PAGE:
Manila, Feb. 8, 2003 (Tribune) - Dependents of Philippine Embassy officials and personnel in Iraq have been evacuated to Amman, Jordan, Foreign Affairs Secretary Blas Ople said yesterday.

Ople said only a skeletal force headed by embassy charge d' affaires Grace Escalante remained in Baghdad after President Arroyo lifted an order suspending evacuation in Iraq.

Escalante, in a radio interview, said: "Everything is normal here, especially in Baghdad. Filipinos still report to work. The children still attend school."

There are 118 Filipinos in Iraq, mostly workers in the United Nations, domestic helpers, embassy personnel and their dependents, and Filipino women married to Iraqi nationals.

Ople said there is no need yet to evacuate Filipinos in Kuwait, even as the United States, the United Kingdom, and Canada have ordered evacuation of their nationals.

Latest word from the Philippine Embassy in Kuwait said that the US forces in Kuwait have moved to the border of Iraq.

"This is probably the reason only some foreign embassies in Kuwait have decided to evacuate their nationals," Ople said.

"We are not resorting to evacuation at this time ... At most we will relocate our Filipino workers to the border of Saudi Arabia," he said.

Ople noted the Kuwaiti government is fully committed to protect Filipino workers as promised by its emir to Mrs. Arroyo during her visit there last week.

He added most of the Filipinos in Kuwait have expressed preference to stay in their jobs until relocation becomes necessary.

Ople reiterated the Philippine government's appeal to the families of the OFWs in the Middle East to "keep calm and composed" because there is no imminent danger to the OFWs there.

"If war breaks out anytime, we will follow the contingency plans to bring them to the border where they are safe. There is no hurry at all to evacuate anybody in the Middle East and there is no cause for panic among their families here," he said.

Ople said the Middle East Preparedness Team led by special envoy Roy Cimatu has done all to ensure the safety of the 1.4 million OFWs in the region.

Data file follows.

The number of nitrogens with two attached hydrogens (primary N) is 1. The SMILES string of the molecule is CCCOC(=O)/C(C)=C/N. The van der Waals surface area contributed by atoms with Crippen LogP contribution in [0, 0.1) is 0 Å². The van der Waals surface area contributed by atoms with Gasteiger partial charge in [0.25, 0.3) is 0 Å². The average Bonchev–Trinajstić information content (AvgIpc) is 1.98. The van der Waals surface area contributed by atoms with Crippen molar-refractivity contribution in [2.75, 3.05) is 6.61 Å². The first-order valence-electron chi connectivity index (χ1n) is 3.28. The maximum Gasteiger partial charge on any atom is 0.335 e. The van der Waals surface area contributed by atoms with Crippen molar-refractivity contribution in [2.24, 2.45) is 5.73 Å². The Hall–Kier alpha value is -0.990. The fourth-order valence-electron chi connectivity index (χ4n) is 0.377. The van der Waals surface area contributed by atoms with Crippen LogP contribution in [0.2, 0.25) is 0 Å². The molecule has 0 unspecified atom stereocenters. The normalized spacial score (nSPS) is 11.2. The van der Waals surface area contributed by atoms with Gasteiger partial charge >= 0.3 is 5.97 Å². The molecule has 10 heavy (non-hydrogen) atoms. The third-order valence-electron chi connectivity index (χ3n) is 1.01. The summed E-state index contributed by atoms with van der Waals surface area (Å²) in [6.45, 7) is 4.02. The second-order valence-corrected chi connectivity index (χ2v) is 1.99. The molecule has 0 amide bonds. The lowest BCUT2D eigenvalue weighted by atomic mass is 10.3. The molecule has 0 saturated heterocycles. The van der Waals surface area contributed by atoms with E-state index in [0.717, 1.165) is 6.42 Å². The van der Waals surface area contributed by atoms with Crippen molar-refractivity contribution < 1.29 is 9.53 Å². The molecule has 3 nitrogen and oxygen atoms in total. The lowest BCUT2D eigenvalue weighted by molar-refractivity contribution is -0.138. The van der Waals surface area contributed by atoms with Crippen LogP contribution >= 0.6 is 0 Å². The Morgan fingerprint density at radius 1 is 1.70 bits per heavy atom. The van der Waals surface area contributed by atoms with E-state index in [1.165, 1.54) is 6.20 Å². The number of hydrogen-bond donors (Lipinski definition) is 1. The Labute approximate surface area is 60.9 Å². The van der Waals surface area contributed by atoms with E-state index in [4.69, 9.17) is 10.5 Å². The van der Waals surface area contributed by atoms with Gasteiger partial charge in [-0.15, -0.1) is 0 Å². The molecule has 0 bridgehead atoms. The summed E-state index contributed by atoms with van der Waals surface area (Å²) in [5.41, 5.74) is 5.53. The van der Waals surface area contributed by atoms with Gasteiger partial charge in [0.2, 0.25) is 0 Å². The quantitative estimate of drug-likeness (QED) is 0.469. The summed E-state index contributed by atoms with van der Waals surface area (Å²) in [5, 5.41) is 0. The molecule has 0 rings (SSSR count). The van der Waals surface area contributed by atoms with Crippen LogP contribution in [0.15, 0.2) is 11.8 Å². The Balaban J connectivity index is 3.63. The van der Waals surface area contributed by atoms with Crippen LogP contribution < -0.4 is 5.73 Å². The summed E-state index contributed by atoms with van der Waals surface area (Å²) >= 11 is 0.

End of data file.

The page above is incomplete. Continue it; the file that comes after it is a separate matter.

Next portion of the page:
Ople said the Philippines has also been assured of continuous oil supply from countries like Iran, Indonesia and Malaysia in case war breaks out and the global oil situation is affected.

Foreign affairs officials have said war in Iraq might erupt after Feb. 15, after the Haj or the scorching heat in the Middle East during summer season.

Ople has said only a "miracle" could stop the war but still he expressed hopes that the "optimists will carry the day."

Ople said diplomats are working around the clock to achieve a political settlement of the issue, adding that all diplomatic means should be exhausted to convince Iraqi President Saddam Hussein to disarm Iraq of weapons of mass destruction.

Yesterday, US Defense Secretary Donald Rumsfeld said "momentum is building" for possible war with Iraq. Powell said he thought the showdown with Iraq "will start to come to a head" when top UN weapons inspectors return next week from Baghdad and report to the UN Security Council on Feb. 14.

Also on Friday, US President George W. Bush told Iraqi President Saddam Hussein "the game is over."

National security adviser Roilo Golez said this could be "psy-war" aimed at pressuring Iraq to cooperate fully with UN inspectors.

Vice President Teofisto Guingona said the US has to exercise restraint or it will risk of being branded a "complainant, prosecutor, judge, and executioner."

On the Powell report to the UN Security Council last Thursday, he said: "Valuable it may be, that information cannot be the sole basis of decision by the UN Security Council, much less by a unilateral act of one member state of the UN to punish Iraq." (By MARILOU JUMILLA, with Jocelyn Montemayor and JP Lopez)

Reported by: Sol Jose Vanzi

All rights reserved